- a symbol of cowardice.
- show the white feather, to behave in a cowardly manner.
Origin of white feather
First recorded in 1775–85; orig. from a white feather in a gamecock's tail, taken as a sign of inferior breeding and hence of poor fighting qualities
Dictionary.com Unabridged Based on the Random House Unabridged Dictionary, © Random House, Inc. 2018
Examples from the Web for white feather
As soon as they were out of sight Jake took up the white-feather trail.Johnny Bear
E. T. Seton
On your knees, White-feather; on your knees, and much louder.St. Winifred's
Frederic W. Farrar
But tell me,’ she added, with still deeper anxiety, ‘does the white-feather come alone?The Young Fur Traders
Three more civilians, wearing the white-feather symbol on their overcoats, advanced toward Winfree.The Great Potlatch Riots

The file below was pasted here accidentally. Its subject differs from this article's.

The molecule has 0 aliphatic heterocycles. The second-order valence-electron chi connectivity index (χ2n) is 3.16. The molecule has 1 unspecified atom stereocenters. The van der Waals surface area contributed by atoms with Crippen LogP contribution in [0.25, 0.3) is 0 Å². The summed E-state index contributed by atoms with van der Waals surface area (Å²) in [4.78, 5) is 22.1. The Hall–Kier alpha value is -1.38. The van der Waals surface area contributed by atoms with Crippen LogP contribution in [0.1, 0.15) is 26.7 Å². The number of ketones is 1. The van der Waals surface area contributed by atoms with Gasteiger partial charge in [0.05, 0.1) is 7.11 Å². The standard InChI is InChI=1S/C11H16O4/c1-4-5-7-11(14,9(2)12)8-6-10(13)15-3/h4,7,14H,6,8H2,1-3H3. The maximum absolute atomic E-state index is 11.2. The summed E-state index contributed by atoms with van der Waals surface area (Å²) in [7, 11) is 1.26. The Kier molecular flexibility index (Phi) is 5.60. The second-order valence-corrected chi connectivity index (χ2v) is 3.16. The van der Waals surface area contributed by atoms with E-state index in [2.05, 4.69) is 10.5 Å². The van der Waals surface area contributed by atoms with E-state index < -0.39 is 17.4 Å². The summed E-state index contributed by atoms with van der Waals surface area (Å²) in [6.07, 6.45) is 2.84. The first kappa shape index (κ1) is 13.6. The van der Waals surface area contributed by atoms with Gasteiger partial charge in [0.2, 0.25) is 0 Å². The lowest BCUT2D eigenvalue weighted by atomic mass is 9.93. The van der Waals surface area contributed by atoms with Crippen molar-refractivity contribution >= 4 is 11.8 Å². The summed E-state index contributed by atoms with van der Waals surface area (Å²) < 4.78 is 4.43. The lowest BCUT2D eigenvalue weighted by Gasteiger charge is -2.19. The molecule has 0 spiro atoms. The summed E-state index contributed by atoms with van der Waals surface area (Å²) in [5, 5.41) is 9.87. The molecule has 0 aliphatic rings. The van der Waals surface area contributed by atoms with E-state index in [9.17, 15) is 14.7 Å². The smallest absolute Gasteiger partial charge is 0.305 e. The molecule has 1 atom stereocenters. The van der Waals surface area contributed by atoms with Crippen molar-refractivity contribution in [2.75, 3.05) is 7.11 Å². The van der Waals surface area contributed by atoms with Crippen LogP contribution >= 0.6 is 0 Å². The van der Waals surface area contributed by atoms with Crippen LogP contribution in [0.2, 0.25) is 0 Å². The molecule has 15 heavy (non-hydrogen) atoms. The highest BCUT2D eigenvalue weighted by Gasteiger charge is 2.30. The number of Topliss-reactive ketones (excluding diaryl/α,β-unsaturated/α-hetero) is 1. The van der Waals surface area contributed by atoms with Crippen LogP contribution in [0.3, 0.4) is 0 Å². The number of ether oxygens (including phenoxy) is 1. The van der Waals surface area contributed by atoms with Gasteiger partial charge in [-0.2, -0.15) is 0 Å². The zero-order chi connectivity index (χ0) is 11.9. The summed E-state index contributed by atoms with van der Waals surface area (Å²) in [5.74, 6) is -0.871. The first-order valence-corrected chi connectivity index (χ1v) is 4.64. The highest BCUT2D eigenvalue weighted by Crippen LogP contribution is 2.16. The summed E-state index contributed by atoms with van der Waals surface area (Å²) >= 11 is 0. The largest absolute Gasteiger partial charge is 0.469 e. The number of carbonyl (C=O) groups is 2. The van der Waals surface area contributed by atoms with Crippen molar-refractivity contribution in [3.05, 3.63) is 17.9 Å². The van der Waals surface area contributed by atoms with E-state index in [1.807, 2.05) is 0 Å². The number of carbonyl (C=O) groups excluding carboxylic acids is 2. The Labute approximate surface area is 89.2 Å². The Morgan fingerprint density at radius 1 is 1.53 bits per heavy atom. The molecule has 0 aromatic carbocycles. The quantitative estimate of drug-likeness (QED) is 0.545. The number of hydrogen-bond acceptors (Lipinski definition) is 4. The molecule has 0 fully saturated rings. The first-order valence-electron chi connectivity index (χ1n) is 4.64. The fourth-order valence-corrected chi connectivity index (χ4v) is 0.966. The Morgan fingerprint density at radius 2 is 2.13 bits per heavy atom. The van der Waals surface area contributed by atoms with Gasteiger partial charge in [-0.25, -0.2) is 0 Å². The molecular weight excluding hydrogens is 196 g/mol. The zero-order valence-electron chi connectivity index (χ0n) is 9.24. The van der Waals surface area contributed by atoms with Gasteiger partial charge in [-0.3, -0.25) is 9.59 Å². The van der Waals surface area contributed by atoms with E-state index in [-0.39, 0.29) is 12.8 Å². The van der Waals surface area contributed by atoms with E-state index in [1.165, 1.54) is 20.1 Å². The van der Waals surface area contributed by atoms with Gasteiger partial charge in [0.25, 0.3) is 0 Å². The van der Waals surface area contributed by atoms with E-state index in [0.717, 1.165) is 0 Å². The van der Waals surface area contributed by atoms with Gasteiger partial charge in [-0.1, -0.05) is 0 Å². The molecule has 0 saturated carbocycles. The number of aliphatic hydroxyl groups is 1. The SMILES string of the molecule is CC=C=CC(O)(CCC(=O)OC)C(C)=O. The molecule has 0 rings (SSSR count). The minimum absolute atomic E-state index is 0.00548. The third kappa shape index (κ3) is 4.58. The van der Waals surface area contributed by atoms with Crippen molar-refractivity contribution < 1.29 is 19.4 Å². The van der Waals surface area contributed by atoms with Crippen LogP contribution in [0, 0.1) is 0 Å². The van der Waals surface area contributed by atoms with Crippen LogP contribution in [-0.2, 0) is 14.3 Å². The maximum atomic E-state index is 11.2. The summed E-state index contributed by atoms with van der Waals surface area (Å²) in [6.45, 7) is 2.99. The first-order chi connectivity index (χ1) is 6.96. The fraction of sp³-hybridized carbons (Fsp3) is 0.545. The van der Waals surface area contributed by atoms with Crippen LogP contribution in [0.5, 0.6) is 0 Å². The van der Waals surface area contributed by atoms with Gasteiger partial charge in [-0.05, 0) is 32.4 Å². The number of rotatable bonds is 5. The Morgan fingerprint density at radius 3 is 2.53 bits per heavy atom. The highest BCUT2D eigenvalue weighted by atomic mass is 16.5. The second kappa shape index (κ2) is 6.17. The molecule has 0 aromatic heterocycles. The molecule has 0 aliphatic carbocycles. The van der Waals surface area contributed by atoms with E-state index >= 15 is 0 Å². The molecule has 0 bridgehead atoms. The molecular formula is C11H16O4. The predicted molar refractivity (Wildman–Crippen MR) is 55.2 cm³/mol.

Allen Kim Lang
Not one of them would shew even the faintest tip of the white-feather.
- a symbol or mark of cowardice
- show the white feather to act in a cowardly manner
from the belief that a white feather in a gamecock's tail was a sign of a poor fighter
Collins English Dictionary - Complete & Unabridged 2012 Digital Edition © William Collins Sons & Co. Ltd. 1979, 1986 © HarperCollins Publishers 1998, 2000, 2003, 2005, 2006, 2007, 2009, 2012
Word Origin and History for white feather
as a symbol of cowardice, 1785, supposedly from game-cocks, "where having a white feather, is proof he is not of the true game breed" [Grose].
Online Etymology Dictionary, © 2010 Douglas Harper
Idioms and Phrases with white feather
The American Heritage® Idioms Dictionary Copyright © 2002, 2001, 1995 by Houghton Mifflin Harcourt Publishing Company. Published by Houghton Mifflin Harcourt Publishing Company.